Nestle, the world's biggest food group, said on Thursday it would invest 1 billion Swiss francs expanding capacity in Africa over the next two years.
Chief Executive Paul Bulcke made the comments at the opening of a 12 billion naira factory to produce Maggi seasoning cubes in the southwestern state of Ogun in Nigeria, sub-Saharan Africa's second-biggest economy.
"This latest investment is proof of our commitment to Africa in which we will invest 1 billion Swiss francs over the next two years," Bulcke said.
Nestle has operated in Nigeria for five decades. The new factory in Ogun is its 27th in Africa.
Several global brands in the fast-moving consumer goods sector have announced investment in Nigeria in recent weeks, including the world's largest Coke bottler Coca-Cola Hellenic (CCH) and British soap and shampoo maker PZ Cussons.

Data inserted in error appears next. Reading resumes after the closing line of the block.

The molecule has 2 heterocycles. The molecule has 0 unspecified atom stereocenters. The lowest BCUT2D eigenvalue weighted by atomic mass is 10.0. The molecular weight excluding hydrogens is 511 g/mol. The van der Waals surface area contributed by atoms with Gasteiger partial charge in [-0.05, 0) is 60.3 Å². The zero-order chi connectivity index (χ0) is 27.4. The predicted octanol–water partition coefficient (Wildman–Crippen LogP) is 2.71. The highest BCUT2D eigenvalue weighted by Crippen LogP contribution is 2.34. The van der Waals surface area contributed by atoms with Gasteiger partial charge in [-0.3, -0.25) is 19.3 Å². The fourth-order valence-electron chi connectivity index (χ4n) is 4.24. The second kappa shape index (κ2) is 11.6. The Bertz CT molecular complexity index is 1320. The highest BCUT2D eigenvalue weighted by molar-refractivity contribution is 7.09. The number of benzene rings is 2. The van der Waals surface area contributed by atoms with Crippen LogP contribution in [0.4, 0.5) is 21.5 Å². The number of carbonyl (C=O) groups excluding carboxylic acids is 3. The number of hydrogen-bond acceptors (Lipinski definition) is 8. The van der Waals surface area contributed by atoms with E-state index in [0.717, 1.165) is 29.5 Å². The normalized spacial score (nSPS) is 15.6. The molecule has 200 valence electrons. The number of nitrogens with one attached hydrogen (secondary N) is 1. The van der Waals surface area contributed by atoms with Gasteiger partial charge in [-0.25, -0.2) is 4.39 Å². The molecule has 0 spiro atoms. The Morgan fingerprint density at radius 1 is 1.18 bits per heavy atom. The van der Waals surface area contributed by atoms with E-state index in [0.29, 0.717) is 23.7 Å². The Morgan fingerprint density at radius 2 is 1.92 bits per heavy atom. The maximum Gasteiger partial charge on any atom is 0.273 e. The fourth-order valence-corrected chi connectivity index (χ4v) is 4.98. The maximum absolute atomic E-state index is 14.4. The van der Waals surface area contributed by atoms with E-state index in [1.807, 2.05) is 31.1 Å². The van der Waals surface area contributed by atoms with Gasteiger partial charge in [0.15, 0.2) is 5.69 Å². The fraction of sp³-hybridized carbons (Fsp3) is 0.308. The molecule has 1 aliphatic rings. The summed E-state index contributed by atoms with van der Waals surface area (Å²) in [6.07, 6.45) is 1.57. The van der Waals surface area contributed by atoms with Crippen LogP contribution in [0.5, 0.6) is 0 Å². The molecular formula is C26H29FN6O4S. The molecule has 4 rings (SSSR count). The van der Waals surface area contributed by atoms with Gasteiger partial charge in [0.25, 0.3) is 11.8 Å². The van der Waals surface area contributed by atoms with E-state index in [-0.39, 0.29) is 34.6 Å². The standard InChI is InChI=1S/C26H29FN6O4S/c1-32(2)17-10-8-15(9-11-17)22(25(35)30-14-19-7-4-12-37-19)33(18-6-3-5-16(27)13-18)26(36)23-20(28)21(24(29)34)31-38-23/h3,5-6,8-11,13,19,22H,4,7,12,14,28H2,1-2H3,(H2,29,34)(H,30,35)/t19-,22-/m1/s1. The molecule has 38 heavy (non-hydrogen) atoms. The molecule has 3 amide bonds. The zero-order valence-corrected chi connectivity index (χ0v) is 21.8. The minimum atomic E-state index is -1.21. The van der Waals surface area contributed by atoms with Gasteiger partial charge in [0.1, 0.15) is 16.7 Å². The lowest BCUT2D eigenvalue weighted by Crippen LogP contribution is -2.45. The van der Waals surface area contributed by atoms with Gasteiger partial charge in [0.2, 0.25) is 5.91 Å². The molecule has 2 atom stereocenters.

Cause Integration's Reaction:
Nestle's investment of $1 billion in Africa is noteworthy because of the demonstration of confidence in the growth of the developing African market. Africa is home to millions of impoverished individuals, with 80.5% of the sub-Saharan African population subsisting on less than $2.50 per day, based on 2008 statistics. A billion dollar investment such as Nestle's suggests that big business is showing an increased willingness to stake future profits on this area of the developing world that is desirous of capital in order to shore up much-needed basic services and provide infrastructure for health, education, food, water, and the empowerment of women.
As capitalism spreads to the African continent, my hope is that open markets lead to improved quality of life for citizens of the continent who subsist with so little and need support from private institutions to build the infrastructure to support that improved quality of life for Africa's more than one billion citizens. Much as the United States' investment in the interstate highway system led to economic growth for cities near highway offramps, the investment of a multi-national corporation like Nestle can signal to other large corporations that large investments in Africa can make sense, leading to the kinds of infrastructure improvements that will lead to improved economic, and ultimately, human outcomes.